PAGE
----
“Forty foot frontage by…” whispered Jim in agitation. “Forty by 10 is 400 square feet…. Oh, my gosh!”

“Jim, it’s ruined!” I shouted, leaping up.

“The hose! The hose!” wailed Jim, floundering to his feet.

“What’ll the hose…?” I cried following.

“We’ll wash off all we can, before the rain seeps it in!” shouted Jimmie, leading into the house.

He grabbed his raincoat and threw me a spare slicker. It was much too big for me, but it would do. That rain outside was increasing to a lovely warm deluge. And every second, that poor grass was being burned worse.

Down the back steps we galloped like firemen, seized the coiled hose and raced out the side drive with it. Jim slammed the connection up to the garden tap and started screwing while I took the nozzle end and dragged for the lawn.

The rain was now pelting. It beat on my slicker and bounced in a warm spray.

I felt the hose stiffen and the cool stream shot forth. Jim came and seized it from me.

“You get the broom,” he panted, “and the rake. I’ll hose as hard as I can, and you try to sweep…”

I dashed around to the back kitchen and got the broom. And on rejoining Jim, I stood forth and swished for all my might. I swished as Jim hosed.

And the rain came down all the harder.

I happened to look across the street, and a lady, one of Jim’s neighbors, was standing on her verandah in an attitude of astonishment.

When she saw me look at her, she suddenly shrank back and disappeared indoors.

“I guess the neighbors will think we’re crazy,” I cried to Jim.

I happened to glance up again in a minute, and I saw several ladies standing on their verandahs. Also a couple of old gentlemen of the kind who have retired.

They were all watching us.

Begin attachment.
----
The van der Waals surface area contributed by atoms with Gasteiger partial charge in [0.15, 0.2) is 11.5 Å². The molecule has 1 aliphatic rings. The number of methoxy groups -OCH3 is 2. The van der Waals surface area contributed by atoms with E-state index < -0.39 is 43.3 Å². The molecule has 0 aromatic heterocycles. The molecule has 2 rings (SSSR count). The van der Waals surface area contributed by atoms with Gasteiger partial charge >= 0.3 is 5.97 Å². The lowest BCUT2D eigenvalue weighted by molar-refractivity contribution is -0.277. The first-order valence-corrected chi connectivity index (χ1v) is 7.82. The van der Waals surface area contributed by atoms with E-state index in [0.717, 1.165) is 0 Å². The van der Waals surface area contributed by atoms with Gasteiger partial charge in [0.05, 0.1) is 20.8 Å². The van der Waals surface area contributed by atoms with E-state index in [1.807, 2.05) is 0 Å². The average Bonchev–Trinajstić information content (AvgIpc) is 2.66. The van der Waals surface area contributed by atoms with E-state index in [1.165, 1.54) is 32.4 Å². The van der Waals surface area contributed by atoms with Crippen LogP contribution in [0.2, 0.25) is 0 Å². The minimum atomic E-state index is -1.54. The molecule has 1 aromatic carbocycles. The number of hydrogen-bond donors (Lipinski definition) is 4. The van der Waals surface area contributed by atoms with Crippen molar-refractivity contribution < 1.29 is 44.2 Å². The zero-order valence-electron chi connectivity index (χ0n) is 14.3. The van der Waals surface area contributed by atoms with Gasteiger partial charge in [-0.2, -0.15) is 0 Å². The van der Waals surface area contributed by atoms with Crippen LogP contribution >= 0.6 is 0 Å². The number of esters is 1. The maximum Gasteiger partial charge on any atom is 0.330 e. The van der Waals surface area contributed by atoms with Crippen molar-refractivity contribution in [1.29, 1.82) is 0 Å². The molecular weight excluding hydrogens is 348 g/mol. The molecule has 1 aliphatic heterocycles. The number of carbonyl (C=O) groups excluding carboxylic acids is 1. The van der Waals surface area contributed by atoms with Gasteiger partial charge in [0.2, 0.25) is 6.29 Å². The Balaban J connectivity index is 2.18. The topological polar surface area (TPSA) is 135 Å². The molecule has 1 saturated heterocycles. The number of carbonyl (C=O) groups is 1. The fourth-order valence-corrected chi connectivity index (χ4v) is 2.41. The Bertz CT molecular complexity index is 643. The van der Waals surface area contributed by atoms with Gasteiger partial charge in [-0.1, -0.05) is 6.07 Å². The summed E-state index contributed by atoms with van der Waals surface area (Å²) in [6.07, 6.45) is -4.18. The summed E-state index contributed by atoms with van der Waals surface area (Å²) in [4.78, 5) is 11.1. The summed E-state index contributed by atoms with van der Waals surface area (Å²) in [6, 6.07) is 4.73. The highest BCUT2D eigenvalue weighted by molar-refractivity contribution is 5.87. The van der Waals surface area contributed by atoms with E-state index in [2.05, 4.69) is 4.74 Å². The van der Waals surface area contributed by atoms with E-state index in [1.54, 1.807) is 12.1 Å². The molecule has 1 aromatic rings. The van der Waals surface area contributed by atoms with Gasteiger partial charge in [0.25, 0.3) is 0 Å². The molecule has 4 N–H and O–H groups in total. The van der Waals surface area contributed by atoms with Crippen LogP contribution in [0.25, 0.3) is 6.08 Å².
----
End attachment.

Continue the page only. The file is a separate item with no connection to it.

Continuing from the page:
The ladies began skipping, in the rain, with their coats over their heads, from porch to porch, and gathered in little knots and groups.

And the rain increased. And Jim advanced with the hose, step by step, shooting the powerful stream in its work of mercy, while I danced ahead, swishing with the broom.

“We’re creating a little excitement,” admitted Jim, as he saw the gallery increasing.

“I wish this slicker fitted me better,” I said. “I must look kind of silly….”

“Well, neighbors are neighbors,” muttered Jim. “Even if we do look silly, they don’t need to spread the word…”

“They’re not laughing,” I pointed out.

“By golly…” said Jim, seeing the same shocked expression on them all…

Then from one of the verandah gallery groups a figure detached itself. It was old Mrs. Crisp, one of Jim’s favorite neighbors. A dear old lady under an umbrella, who often came and sat in the evenings on the Frise porch.

Resolutely, she marched across the streaming pavement and Jim turned the hose away as she came close. Under her umbrella, she came right close to us. “Boys!” she said, in a shocked voice. “Boys, for your wives’ sakes, for your families’ sakes, won’t you be good boys and go indoors!”

“Why, Mrs. Crisp…!” cried Jim, staring.

“Boys!” hissed Mrs. Crisp commandingly. “It’s raining. It’s pouring rain. Now, do, like good boys, go in the house. Please! You are making a spectacle of yourselves before the whole neighborhood…”

“But Mrs. Crisp!” gasped Jimmie, turning off the nozzle so he could talk more freely.

“Now, now,” soothed Mrs. Crisp firmly. “I don’t object to a little jollification for you boys. But not with the whole district out observing…”

“Mrs. Crisp,” said Jim, stepping close and bending down so the old lady could see his honest sober gaze and smell his breath if necessary. “Mrs. Crisp, you are quite mistaken. We’ve just discovered we’ve put far too much fertilizer on the lawn, and we’re trying to wash it off, before it burns the…”

“Oh!” squeaked Mrs. Crisp, in consternation. “We thought… we all thought… oh, dear!… I must go and tell them…”

And she hustled across the street under her umbrella and hurried from verandah to verandah, calling out the explanation to the gallery, which, in response to the news, vanished indoors immediately.

“Yah!” grated Jimmie, resuming the hosing, “so there’s public opinion for you! There’s neighbors! Always putting the worst possible interpretation on everything…!”

“Thank heavens,” I gasped, sweeping, “for dear old Mrs. Crisp!”

Editor’s Note: There was one other illustration that came with this story, but it was in the seam of the microfilm scan and was completely illegible.